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Saturday, February 26, 2011
How are u all?? It has been a while since I contributed to this page. Have been busy with mundane things. But yesterday I read somewhere the news about the passing away of Anant Pai, founder of Indian comics, especially Amar Chitra Katha and Tinkle.
Mr Anant Pai who worked with Times of India for sometime during 1960s found out that in a quiz competition children answered questions about Greek mythology, but failed to answer questions on Indian mythology. He quit the Times of India and along with late G. L. Mirchandani of India Book House he started India Comics. He founded Amar Chitra Katha series of comics giving colour and life to mythological stories, freedom fighters, famous personalities, jataka tales and much more. Compared to many foreign comics, the english used in these comics are simple but with myriad illustrations suiting the story and characters. Even today, a child's bookshelf in any Indian home is not complete without these comics. My reading habit started with an Amar Chitra Katha book 'Sudama'. While the big books can be read only once or twice, these books can be read over and over again with some snacks. Some of us might be well into middle age, but still find delight in reading them. Be it palaces or forests in Ramayana, Mahabharatha, Buddhist tales, Krishna's Gokul, Vrindavan, palaces of Dwaraka, we all have pictures etched in our mind. Really, a picture is worth a thousand words!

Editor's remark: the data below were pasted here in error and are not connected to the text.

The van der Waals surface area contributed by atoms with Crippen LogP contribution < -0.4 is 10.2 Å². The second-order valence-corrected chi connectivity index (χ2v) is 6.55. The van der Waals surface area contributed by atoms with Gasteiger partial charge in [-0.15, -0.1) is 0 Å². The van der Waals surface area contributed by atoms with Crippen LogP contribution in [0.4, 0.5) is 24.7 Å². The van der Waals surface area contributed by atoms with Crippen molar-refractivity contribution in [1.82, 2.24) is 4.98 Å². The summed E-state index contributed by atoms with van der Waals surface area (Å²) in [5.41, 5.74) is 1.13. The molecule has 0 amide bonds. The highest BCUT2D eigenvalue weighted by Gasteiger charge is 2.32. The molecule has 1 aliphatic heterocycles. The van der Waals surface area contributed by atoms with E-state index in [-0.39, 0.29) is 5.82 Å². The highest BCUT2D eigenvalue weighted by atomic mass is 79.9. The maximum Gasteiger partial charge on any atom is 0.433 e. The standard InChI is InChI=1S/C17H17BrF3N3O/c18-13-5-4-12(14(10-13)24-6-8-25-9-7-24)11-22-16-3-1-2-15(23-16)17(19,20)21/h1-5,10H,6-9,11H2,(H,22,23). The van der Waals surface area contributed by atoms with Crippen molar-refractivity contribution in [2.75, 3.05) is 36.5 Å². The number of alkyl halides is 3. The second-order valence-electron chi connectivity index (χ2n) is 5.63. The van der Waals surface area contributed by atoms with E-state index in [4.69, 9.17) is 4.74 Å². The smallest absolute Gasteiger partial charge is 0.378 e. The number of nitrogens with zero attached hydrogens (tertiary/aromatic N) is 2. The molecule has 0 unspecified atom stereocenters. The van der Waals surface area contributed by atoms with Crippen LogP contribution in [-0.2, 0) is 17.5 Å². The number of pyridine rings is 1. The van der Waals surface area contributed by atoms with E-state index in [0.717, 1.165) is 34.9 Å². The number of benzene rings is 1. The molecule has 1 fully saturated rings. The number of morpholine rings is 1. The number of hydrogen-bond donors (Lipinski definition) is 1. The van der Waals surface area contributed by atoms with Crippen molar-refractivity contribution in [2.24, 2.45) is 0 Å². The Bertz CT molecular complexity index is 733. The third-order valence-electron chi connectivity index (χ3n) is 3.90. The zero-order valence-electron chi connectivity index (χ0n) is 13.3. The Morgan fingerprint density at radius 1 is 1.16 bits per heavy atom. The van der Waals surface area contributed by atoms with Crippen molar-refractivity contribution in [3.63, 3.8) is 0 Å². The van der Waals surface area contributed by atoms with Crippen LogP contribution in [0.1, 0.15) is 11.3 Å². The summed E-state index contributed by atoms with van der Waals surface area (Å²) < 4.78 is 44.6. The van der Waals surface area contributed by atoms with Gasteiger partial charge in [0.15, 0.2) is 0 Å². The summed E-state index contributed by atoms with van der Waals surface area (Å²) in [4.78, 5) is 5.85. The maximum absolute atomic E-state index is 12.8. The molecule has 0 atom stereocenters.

Another landmark in his career is the invention of TINKLE in 1980s and it is a magazine all encompassed into one. I do not want to go in length about this hugely popular magazine. The lucky hunter Shikari Shambu (whom we have not seen the full face), the long-nosed simpleton Suppandi, Anwar the mischief like Dennis the menace, Kapish monkey, the ever-plotting Tantri the mantri, Kalia the helpful crow, are to name a few characters immortalised. He made TINKLE more interactive by encouraging a lot of readers' contributions.
He travelled length and breadth of the country interacting with lots of children. He was affectionately addressed Uncle Pai by children. He did not have children of his own, but found permanent place in the hearts of children. For the generations of 80s and 90s who have not seen Chacha Nehru, Anant Pai was the real chacha. Our Indian Government failed to recognize his unbending contributions and the civilian awards evaded him going to less deserving people like Saif Ali Khan. But we all know, he is above all these awards.
This is just a suggestion from my side. Why cannot we celebrate Uncle Pai's birthday as Indian comics day?
Chacha Pai, we love you forever.